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Long-term financial incentives and investment in daughters : evidence from conditional cash transfers in north India
 
Author:Sinha, Nistha; Yoong, Joanne; Collection Title:Policy Research working paper ; no. WPS 4860
Country:India; Date Stored:2009/03/09
Document Date:2009/03/01Document Type:Policy Research Working Paper
SubTopics:Gender and Health; Health Monitoring & Evaluation; Population Policies; Youth and Governance; Adolescent HealthLanguage:English
Region:South AsiaReport Number:WPS4860
Volume No:1 of 1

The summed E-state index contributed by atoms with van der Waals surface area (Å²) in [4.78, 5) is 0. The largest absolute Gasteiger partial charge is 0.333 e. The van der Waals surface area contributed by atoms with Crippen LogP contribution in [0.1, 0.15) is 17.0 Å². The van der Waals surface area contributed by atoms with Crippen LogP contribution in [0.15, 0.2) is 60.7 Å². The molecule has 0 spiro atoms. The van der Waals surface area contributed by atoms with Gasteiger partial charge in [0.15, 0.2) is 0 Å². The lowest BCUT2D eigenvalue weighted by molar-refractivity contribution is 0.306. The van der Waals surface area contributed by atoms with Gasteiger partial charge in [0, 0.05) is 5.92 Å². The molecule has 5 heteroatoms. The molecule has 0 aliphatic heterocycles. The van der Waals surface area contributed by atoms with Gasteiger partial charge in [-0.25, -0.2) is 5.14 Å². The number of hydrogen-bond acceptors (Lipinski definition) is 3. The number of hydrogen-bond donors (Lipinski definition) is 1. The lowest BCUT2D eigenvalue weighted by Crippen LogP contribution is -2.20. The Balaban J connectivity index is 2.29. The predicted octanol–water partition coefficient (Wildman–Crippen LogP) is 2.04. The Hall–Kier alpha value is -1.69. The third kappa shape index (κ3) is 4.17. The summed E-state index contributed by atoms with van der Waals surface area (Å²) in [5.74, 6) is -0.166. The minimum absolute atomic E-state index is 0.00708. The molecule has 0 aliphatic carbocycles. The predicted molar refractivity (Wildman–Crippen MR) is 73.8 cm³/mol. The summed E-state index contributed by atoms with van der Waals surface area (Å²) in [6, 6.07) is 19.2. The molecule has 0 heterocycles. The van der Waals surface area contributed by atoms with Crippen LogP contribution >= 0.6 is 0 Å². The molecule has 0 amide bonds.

Summary: Since the early 1990s, several states in India have introduced financial incentive programs to discourage son preference among parents and encourage investment in daughters' education and health. This study evaluates one such program in the state of Haryana, Apni Beti Apna Dhan (Our Daughter, Our Wealth). Since 1994, eligible parents in Haryana have been offered a financial incentive if they give birth to a daughter. The incentive consists of an immediate cash grant and a long-term savings bond redeemable on the daughter's 18th birthday provided she is unmarried, with additional bonuses for education. Although no specific program participation data are available, we estimate early intent-to-treat program effects on mothers (sex ratio among live children, fertility preferences) and children (mother's use of antenatal care, survival, nutritional status, immunization, schooling) using statewide household survey data on fertility and child health, and constructing proxies for household and individual program eligibility. The results based on this limited data imply that Apni Beti Apna Dhan had a positive effect on the sex ratio of living children, but inconclusive effects on mothers' preferences for having female children as well as total desired fertility. The findings also show that parents increased their investment in daughters' human capital as a result of the program. Families made greater post-natal health investments in eligible girls, with some mixed evidence of improving health status in the short and medium term. Further evidence also suggests that the early cohort of eligible school-age girls was not significantly more likely to attend school; however, conditional on first attending any school, they may be more likely to continue their education.

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